CONTROL OF DIFFERENTIATION OF ERYTHROLEUKEMIC CELLS

Project: Research project

Project Details

Description

The long-term goal of the proposed research is to understand the processes that control differentiation of erythroid cells. The approach is to analyze the properties of permanent mouse erythroleukemia (MEL) cell lines that can be induced to undergo terminal erythroid differentiation in cell culture. A major aim is to study the early events that control the transition of these cells from proliferating, nondifferentiating tumor cells to cells that are nontumorigenic and committed to terminal differentiation. A second aim is to learn how the amounts of globin mRNA and other specific mRNAs are controlled during terminal erythroid differentiation. A primary method to be used in these studies is cellular genetics, including DNA-mediated gene transfer of cloned genes and gene chimeras. The cellular oncogene c-myc undergoes dramatic changes in expression in the period before MEL cells become irreversibly committed to terminal differentiation. To test the role of c-myc in controlling differentiation, additional copies of an independently regulated c-myc gene will be introduced into MEL cells. Further tests of a role for c-myc will be accomplished by studying changes in c-myc expression when the probability and kinetics of differentiation are altered. C-myc gene transcription and mRNA stability will be measured to learn how rapid changes in expression occur. Differentiating MEL cells appear to utilize both transcriptional and post-transcriptional mechanisms to control the levels of specific mRNAs. To identify cis-acting DNA sequences and diffusible protein factors that regulate globin gene transcription, cloned globin genes will be introduced into MEL cells and their expression will be studied during induced differentiation. The isolation of mutant MEL cells with defects in transcriptional control factors also will be undertaken. To investigate post-transcriptional control of mRNA production, the base sequences in mRNA that control its turnover will be studied. The sequences will be identified by constructing and introducing into cells gene chimeras between two genes whose transcripts differ in stability. This method will then be applied to specific mRNAs that have different stabilities in terminally differentiating MEL cells. (M)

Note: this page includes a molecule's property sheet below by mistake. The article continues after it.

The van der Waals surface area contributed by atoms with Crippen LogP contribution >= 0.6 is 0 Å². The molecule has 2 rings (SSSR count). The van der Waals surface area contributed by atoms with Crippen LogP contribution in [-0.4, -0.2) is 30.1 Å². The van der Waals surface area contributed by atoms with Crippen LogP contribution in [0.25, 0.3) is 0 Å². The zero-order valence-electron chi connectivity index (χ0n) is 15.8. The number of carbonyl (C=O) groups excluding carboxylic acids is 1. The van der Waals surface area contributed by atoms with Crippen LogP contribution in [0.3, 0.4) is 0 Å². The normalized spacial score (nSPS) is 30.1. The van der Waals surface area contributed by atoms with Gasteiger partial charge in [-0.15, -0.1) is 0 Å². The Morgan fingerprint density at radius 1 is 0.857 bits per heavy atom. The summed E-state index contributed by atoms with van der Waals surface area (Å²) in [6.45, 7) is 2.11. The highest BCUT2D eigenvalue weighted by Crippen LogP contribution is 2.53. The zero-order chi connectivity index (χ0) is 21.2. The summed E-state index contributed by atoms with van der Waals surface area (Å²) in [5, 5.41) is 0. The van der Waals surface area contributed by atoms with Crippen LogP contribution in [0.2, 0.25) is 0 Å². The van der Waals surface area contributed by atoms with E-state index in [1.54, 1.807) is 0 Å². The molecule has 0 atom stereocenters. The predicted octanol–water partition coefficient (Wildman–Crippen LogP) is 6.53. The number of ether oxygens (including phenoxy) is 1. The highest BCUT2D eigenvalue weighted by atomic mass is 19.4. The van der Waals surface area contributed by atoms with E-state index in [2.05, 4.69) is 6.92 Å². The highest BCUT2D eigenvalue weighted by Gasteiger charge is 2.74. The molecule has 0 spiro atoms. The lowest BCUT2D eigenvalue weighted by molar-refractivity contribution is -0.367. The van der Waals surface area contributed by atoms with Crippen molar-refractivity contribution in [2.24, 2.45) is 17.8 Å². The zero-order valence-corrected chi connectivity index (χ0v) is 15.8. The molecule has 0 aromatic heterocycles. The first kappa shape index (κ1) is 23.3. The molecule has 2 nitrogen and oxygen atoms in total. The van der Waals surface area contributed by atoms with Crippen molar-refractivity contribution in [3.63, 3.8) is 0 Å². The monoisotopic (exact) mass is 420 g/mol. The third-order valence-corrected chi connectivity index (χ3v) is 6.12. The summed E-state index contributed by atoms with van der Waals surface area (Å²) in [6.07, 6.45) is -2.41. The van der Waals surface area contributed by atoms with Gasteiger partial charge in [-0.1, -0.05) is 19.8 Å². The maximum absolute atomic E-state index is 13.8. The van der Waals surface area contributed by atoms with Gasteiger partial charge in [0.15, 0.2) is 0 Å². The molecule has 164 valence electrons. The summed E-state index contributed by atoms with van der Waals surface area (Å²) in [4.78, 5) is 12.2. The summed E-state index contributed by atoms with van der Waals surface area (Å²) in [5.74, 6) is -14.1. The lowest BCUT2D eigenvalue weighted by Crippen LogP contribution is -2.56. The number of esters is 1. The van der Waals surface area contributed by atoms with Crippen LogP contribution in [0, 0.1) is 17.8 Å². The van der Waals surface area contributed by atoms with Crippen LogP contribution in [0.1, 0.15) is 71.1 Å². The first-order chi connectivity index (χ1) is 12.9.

StatusFinished
Effective start/end date5/1/904/30/98

Funding

  • National Cancer Institute

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